These are newer services, like Hinge and Tinder, that take never-before-seen approaches to online dating. They are aimed toward young people who are glued to their phones. Layouts are much more organized and similar to a social media profile, but have fewer features than sites with desktop versions. On the plus side, this minimalistic setup makes it easier to interact with more people on a daily basis.
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The bottom line: The number of users might not compare to Tinder's just yet, but HER is making serious strides toward becoming a total boss of an app (and toward taking a ton of queer lady users away from Tinder). The low-pressure atmosphere is super inviting, and the fact that you can do anything from find a girlfriend to find friends to attend an LGBTQ movie night makes it unique for multiple reasons. It just rocks, okay?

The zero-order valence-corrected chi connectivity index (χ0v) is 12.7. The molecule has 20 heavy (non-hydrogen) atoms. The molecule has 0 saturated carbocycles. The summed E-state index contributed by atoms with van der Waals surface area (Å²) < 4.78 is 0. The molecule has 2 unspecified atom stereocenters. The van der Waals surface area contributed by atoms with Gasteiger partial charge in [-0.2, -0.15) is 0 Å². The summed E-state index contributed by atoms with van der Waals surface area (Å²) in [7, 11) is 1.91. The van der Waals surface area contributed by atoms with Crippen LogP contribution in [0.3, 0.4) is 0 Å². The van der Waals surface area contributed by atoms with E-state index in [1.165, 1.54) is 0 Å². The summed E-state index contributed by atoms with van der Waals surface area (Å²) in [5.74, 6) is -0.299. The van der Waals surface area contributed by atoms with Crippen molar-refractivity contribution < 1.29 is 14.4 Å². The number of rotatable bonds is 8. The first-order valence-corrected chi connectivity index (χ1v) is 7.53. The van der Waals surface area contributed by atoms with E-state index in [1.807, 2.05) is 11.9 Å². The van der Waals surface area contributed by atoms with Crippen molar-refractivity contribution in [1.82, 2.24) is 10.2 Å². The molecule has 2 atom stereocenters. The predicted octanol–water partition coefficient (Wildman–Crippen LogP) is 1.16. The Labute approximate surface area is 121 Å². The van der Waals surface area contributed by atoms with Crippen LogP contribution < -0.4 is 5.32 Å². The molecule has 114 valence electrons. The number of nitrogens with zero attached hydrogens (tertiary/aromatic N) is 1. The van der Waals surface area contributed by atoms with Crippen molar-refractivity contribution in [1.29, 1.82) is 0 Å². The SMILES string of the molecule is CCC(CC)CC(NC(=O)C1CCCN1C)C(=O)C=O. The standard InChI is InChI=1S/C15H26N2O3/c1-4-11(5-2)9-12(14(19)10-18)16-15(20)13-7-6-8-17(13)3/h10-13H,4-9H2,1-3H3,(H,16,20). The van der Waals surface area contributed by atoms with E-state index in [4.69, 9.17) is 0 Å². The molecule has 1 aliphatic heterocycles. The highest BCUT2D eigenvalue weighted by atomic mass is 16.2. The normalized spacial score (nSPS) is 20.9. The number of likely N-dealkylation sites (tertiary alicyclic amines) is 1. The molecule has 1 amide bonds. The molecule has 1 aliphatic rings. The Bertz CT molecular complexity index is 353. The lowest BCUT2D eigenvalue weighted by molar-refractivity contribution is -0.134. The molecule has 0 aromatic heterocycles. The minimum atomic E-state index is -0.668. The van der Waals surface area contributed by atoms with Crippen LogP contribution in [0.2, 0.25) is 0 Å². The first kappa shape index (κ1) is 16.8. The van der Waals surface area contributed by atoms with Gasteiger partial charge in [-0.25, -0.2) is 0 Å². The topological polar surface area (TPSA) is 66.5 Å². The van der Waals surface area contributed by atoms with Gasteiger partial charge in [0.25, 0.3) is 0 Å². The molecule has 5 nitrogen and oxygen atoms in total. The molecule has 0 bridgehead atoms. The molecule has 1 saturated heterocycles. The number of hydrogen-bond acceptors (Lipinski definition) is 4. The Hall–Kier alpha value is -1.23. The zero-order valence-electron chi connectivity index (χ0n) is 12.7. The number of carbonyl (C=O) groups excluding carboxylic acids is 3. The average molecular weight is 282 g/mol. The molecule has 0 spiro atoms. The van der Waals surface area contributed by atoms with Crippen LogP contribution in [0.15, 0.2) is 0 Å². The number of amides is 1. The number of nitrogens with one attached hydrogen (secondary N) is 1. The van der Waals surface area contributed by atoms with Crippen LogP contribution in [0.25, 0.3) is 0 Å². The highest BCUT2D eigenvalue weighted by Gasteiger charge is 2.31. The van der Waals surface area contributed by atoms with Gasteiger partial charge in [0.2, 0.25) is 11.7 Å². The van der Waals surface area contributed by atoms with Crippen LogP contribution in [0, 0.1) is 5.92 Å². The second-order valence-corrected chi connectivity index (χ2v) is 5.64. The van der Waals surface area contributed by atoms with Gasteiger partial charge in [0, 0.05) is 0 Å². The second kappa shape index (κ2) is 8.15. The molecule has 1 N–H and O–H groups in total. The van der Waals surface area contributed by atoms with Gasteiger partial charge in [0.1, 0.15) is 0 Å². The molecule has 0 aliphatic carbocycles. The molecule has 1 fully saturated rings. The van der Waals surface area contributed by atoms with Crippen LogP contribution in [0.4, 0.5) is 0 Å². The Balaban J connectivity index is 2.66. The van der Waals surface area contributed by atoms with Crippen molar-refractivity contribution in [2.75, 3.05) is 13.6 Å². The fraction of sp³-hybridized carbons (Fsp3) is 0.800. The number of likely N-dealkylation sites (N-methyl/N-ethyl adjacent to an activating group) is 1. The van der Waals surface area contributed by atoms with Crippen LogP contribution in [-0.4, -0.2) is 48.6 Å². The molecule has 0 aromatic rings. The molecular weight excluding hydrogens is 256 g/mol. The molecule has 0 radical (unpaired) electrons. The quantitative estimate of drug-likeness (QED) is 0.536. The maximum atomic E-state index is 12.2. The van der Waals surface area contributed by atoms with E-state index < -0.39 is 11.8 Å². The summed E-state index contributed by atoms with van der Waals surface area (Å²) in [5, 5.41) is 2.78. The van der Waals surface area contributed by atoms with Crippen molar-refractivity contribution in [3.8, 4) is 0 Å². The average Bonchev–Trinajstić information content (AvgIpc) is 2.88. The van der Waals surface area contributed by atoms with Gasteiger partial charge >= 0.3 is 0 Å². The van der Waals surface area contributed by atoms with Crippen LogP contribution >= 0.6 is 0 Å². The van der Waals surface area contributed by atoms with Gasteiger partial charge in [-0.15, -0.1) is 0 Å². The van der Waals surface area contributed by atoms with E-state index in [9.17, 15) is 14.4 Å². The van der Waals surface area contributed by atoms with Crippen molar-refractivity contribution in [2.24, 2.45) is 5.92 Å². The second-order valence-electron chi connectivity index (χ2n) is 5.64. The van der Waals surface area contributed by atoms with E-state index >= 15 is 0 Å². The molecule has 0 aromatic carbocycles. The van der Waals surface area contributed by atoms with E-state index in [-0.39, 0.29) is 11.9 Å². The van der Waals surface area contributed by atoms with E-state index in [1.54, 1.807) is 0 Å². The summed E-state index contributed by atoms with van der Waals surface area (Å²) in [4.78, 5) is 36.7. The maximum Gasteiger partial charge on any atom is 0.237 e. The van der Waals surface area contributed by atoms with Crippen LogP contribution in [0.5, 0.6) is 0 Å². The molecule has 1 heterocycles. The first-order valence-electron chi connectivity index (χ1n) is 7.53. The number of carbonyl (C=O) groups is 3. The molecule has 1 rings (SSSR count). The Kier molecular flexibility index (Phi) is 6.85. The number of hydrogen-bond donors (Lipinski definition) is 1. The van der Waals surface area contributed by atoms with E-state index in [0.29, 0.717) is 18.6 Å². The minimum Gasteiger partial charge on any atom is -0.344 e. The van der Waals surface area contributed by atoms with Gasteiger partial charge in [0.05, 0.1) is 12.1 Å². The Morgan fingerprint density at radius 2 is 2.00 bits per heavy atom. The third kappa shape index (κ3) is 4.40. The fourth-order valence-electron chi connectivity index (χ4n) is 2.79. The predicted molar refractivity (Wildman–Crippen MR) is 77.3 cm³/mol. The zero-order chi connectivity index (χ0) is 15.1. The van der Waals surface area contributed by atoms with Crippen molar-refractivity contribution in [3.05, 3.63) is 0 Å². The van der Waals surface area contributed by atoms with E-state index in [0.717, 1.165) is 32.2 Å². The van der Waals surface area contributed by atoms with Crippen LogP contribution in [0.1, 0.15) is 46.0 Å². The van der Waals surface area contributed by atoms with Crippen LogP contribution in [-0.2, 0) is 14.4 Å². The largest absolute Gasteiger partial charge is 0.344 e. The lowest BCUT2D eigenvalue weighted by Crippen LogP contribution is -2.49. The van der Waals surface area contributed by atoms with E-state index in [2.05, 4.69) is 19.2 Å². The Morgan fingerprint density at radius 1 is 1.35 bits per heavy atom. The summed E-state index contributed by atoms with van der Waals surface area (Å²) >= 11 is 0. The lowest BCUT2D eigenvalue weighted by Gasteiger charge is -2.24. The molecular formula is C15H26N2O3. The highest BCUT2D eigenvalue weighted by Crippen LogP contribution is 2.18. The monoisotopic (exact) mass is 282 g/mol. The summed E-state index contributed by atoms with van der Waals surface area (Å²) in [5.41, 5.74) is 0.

The gist: Though it's not the most attractive setup, Plenty of Fish is a great newbie choice for people just dipping their toes into the world of online dating. As a tried and true option that's been around for over 15 years, the 30+ crowd is way more familiar with Plenty of Fish than they would be with newer apps or even OkCupid, which recently received a modern makeover. The advertising, lengthy questionnaires, and profiles are extremely traditional, making this a safe bet for non-millennials, divorcees, and single parents who are not in the mood to mess around. Oh yeah, and its 90 million registered users beats out almost every other dating site's stats — so you're guaranteed to never get bored.